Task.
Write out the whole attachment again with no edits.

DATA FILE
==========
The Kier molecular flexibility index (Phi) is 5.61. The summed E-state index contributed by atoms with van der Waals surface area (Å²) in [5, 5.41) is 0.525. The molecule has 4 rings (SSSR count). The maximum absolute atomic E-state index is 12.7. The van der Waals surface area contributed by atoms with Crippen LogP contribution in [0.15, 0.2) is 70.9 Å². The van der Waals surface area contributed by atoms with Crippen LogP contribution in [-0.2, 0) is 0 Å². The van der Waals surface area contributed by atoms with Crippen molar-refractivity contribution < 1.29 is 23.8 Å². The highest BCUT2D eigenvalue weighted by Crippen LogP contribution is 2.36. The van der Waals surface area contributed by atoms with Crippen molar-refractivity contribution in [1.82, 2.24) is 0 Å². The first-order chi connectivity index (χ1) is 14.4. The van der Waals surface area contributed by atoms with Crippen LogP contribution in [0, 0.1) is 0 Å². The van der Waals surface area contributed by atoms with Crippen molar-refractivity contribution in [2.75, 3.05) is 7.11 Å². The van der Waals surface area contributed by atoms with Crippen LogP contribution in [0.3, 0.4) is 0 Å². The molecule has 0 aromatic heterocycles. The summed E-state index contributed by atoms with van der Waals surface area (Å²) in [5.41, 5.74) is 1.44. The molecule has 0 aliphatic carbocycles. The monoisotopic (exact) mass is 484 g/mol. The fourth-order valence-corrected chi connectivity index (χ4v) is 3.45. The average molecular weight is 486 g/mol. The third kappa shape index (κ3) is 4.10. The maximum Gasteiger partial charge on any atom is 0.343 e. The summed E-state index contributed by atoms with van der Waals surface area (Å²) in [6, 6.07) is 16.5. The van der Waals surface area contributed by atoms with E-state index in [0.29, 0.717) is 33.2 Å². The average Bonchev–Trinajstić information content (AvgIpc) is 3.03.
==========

The Kier molecular flexibility index (Phi) is 5.61. The summed E-state index contributed by atoms with van der Waals surface area (Å²) in [5, 5.41) is 0.525. The molecule has 4 rings (SSSR count). The maximum absolute atomic E-state index is 12.7. The van der Waals surface area contributed by atoms with Crippen LogP contribution in [0.15, 0.2) is 70.9 Å². The van der Waals surface area contributed by atoms with Crippen LogP contribution in [-0.2, 0) is 0 Å². The van der Waals surface area contributed by atoms with Crippen molar-refractivity contribution < 1.29 is 23.8 Å². The highest BCUT2D eigenvalue weighted by Crippen LogP contribution is 2.36. The van der Waals surface area contributed by atoms with Crippen molar-refractivity contribution in [1.82, 2.24) is 0 Å². The first-order chi connectivity index (χ1) is 14.4. The van der Waals surface area contributed by atoms with Crippen LogP contribution in [0, 0.1) is 0 Å². The van der Waals surface area contributed by atoms with Crippen molar-refractivity contribution in [2.75, 3.05) is 7.11 Å². The van der Waals surface area contributed by atoms with Crippen LogP contribution in [0.3, 0.4) is 0 Å². The molecule has 0 aromatic heterocycles. The summed E-state index contributed by atoms with van der Waals surface area (Å²) in [5.41, 5.74) is 1.44. The molecule has 0 aliphatic carbocycles. The monoisotopic (exact) mass is 484 g/mol. The fourth-order valence-corrected chi connectivity index (χ4v) is 3.45. The average molecular weight is 486 g/mol. The third kappa shape index (κ3) is 4.10. The maximum Gasteiger partial charge on any atom is 0.343 e. The summed E-state index contributed by atoms with van der Waals surface area (Å²) in [6, 6.07) is 16.5. The van der Waals surface area contributed by atoms with E-state index in [0.29, 0.717) is 33.2 Å². The average Bonchev–Trinajstić information content (AvgIpc) is 3.03.